Fun with Tang Dynasty Poetry: "Roaming Tigers"

Wen Sige

PureInsight | August 1, 2005


Roaming Tigers

By Zhang Ji

There are dark forests in both the northern and southern mountains,
Fierce tigers will circle around the villages in broad daylight.
At dusk tigers roam everywhere taking lives for food.
Frightened by the tigers' power, the deer dare not make any sound.
In the valleys tigers breed their offspring every year.
Male and female tigers come up and down the mountains in large groups.
There is a village near the tigers' dens in the valley,
Where tigers often come and eat the villagers' brown calves.
Rich young men dare not shoot the arrows at the tigers.
They only pretend to check for the tigers' tracks in the forests.

About Zhang Ji

Zhang Ji (766-830 A.D.) was also known as Zhang Wenchang. Many of his poems were written as lyrics for songs and reflect the reality of society at the time.

The Author's Interpretation

The mountain is a metaphor for the territory of China. Northern and southern mountains mean everywhere in society. Hence, "dark forests in both the northern and southern mountains" means that all of society had become the territory of depraved and ferocious thugs. Everywhere people went, they were haunted by the dark force of the thugs. Tigers normally come out of their caves and hunt at dusk. The fact that tigers (thugs) would circle the villages in broad daylight means that they no longer had any fear of the law as the sun is a symbol for the law or justice. In Chinese literature, a mountain is also a metaphor for powerful backers, in this case corrupted government officials. Hence, the lawless tigers living in the mountains also means that the thugs have dirty government officials in their pockets. The line about the tigers attacking and eating people at dusk means that the thugs take advantage of their power and bully ordinary civilians to death as the sun (symbolizing order, justice or the law) goes down.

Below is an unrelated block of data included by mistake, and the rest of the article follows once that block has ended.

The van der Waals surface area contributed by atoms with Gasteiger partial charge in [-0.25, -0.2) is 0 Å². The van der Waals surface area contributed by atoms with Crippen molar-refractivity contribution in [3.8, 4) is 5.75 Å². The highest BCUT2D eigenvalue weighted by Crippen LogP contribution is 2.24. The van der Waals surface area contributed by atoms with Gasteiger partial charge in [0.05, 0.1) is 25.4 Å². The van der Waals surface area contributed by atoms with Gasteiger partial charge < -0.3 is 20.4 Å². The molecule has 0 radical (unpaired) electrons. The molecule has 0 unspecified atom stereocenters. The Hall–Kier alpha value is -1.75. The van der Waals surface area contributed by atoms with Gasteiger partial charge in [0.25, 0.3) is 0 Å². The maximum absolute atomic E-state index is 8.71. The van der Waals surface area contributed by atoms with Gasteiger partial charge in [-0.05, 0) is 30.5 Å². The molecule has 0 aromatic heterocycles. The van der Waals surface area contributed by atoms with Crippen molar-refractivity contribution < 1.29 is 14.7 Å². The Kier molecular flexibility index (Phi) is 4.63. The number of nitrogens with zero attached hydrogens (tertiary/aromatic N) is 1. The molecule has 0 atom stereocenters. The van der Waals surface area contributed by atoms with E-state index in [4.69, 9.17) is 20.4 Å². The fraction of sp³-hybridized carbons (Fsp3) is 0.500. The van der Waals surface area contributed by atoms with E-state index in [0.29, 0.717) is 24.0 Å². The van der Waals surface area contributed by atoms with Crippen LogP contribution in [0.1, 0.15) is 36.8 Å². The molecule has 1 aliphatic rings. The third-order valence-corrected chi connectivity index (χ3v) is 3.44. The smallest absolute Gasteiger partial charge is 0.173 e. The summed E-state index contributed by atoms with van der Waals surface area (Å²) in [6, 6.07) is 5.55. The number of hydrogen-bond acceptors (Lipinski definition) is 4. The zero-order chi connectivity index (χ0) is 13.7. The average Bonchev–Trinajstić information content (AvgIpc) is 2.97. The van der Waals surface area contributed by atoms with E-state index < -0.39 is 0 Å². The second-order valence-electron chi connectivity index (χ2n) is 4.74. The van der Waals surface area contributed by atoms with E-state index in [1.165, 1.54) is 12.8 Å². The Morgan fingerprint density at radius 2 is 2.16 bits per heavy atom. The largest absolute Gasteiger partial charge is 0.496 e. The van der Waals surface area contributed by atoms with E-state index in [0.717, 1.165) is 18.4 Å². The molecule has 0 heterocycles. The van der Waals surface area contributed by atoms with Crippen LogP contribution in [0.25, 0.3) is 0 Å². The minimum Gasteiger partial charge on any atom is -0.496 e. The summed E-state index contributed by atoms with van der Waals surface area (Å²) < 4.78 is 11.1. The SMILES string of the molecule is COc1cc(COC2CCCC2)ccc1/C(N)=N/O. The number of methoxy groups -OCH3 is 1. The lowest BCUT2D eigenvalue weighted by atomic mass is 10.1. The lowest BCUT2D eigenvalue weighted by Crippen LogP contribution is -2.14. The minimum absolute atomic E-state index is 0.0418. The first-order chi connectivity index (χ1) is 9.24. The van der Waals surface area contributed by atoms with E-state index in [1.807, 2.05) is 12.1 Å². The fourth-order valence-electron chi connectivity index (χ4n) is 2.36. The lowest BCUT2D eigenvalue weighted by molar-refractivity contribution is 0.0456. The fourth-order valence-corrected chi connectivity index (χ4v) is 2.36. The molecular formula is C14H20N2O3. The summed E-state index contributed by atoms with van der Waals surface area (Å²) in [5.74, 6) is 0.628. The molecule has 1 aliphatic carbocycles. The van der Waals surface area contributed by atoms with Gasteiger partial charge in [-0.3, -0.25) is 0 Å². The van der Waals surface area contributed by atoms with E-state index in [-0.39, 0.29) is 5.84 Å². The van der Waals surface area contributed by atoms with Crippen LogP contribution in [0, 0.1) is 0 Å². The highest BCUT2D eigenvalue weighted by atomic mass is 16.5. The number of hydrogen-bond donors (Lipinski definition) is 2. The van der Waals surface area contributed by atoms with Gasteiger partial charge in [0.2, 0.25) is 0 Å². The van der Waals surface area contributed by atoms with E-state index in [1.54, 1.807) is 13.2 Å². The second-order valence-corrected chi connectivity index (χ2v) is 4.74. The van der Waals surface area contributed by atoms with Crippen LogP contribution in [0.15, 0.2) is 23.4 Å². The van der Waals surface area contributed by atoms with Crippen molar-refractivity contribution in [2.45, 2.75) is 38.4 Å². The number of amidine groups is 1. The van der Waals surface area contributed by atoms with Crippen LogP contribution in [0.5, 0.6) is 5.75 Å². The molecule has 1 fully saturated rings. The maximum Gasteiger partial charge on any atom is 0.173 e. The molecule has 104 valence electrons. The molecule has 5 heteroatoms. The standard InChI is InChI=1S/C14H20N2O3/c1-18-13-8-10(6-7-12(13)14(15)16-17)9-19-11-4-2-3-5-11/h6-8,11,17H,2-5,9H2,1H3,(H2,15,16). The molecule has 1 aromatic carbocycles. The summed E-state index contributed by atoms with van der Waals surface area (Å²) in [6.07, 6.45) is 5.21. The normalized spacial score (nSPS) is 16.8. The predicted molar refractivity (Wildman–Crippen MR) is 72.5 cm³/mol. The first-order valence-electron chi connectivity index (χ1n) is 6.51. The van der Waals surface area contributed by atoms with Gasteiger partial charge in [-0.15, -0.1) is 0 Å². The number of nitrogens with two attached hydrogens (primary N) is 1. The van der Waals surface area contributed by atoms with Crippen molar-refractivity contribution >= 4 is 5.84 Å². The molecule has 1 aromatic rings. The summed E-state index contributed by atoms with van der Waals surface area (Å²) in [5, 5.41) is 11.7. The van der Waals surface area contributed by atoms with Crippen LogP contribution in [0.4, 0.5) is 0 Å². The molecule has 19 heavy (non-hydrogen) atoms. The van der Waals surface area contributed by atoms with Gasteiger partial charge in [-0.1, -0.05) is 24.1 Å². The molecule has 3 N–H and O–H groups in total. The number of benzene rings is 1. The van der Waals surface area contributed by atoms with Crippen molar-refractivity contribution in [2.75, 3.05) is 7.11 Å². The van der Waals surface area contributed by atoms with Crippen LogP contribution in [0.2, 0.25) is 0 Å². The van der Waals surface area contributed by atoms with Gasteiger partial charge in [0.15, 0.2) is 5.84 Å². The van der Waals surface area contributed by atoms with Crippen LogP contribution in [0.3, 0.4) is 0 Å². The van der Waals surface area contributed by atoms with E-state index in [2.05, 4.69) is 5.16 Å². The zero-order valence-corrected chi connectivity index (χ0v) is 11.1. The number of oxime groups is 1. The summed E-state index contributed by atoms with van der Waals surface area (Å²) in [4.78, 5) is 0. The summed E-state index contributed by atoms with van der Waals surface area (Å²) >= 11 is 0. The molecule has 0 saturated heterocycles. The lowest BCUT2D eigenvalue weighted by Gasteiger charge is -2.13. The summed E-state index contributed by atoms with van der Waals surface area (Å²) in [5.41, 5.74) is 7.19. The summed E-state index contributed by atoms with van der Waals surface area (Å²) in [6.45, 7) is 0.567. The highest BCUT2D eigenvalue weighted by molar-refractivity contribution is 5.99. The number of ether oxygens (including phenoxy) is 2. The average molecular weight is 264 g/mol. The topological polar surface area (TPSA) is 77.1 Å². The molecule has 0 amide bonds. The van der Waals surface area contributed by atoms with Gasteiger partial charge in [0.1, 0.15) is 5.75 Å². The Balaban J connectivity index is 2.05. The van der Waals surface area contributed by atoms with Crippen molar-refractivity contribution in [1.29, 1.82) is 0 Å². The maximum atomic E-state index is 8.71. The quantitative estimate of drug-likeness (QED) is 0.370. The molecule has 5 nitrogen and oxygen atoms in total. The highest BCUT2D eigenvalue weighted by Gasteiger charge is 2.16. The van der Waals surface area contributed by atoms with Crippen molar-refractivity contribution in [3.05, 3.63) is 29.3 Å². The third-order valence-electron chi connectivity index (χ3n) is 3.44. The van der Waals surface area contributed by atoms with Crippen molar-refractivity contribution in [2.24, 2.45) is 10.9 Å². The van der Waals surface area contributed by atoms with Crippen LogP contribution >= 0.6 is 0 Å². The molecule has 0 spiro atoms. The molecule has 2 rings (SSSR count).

The deer is peaceful in nature and is often used as a symbol for civilians who seek nothing but a peaceful life. They dare not to complain about the thugs. Besides, what is the use of complaining? It will only bring the tigers' attention to them, which would put their lives at risk. Tigers breed every year, and when they come down the mountains to hunt, they hunt in large groups. This means that the thugs and the corrupted government officials form liaisons by marriage to expand their territories. Those who live in their territories are the poorest victims.

The ox is the most important kind of livestock for a farmer. When thugs take away farmers' calves before they grow up, the poor farmers find it even more difficult to survive. "Rich young men" refers to local law enforcement agencies that were supposed to protect innocent civilians and uphold the justice. But they, too, feared the power of the thuggish groups. They pretended to fight crimes such as checking the tigers' tracks to fool the honest and gullible victims of the thugs.

Although this poem was written about 1,200 years ago, today's people in China can still relate to the lawless society portrayed in the poem. However, the word "tiger" still does not do justice to the description of those corrupted government officials throughout the entire hierarchy of the Chinese Communist government today.

Translated from:

Add new comment